• Content: Someone is responsible for writing down the content, most of the time this is a task for the client, as they know better than anybody else their product or services. Many times clients take too long to deliver this content and delays may occur.
  • The Design Process: Designers might take longer than what you can afford, as a consequence, Developers might be affected and will have to complete complicated tasks in a shorter amount of time.
  • Contingency Planning: Always have a plan B! Expect the unexpected, not everything will go according to plan and a good project manager knows this! Having a plan B can save you time and money.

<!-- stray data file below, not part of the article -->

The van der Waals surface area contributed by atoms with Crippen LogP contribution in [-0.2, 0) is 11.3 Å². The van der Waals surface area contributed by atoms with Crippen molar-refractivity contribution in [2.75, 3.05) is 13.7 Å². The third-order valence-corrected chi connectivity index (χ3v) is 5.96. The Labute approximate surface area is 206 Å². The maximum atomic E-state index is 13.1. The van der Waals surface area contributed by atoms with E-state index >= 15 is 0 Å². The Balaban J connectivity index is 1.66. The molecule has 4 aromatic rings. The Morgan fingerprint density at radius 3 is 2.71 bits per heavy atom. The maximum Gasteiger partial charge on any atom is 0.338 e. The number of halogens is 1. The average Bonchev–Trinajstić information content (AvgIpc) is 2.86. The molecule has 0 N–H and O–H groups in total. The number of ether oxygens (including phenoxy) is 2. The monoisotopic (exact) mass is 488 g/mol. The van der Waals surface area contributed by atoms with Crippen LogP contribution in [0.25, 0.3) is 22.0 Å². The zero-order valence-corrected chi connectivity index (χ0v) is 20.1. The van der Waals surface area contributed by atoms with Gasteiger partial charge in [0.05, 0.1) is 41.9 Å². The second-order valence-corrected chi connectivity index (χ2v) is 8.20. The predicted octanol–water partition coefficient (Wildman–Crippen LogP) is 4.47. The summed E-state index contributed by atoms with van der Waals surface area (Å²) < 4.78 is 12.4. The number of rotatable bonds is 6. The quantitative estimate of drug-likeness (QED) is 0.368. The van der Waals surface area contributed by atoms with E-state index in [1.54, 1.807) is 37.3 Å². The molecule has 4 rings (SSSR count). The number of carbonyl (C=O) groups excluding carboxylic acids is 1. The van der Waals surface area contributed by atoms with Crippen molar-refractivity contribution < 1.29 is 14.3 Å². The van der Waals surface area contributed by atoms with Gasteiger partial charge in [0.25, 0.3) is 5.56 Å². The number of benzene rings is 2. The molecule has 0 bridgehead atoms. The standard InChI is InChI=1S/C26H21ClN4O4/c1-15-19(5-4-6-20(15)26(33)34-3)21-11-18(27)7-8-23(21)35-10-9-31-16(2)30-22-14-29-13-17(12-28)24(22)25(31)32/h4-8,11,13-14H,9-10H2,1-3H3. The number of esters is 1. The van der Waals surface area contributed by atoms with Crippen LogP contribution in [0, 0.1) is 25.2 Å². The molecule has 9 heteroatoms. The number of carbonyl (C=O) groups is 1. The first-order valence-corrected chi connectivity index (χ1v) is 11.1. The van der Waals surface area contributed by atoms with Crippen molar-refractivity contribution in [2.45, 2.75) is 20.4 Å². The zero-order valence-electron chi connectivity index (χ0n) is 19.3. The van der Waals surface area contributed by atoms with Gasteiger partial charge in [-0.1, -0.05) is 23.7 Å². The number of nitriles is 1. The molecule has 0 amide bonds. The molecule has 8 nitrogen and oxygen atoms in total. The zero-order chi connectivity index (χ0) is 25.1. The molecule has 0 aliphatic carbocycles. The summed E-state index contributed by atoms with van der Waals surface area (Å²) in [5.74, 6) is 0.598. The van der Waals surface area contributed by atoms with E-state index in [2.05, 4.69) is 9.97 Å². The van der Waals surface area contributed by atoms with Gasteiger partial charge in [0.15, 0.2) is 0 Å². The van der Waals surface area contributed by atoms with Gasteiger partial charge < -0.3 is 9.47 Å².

• The Client: A client might want features that are not suitable for their goals or they might even want something that is outdated or doesn’t look good, advice them about this and make suggestions of what could be better for them, sometimes you might have to put the extra work to show them there is a better way. A client might also want to change their mind, if you can accommodate their requirements go ahead but make sure you get paid for the work, the client needs to understand that additional changes have a cost.
  • Testing:  Don’t forget to add additional time for testing. Most of the time you will encounter bugs and you will need time to fix them.  This should be done as many times as necessary until no bugs are found.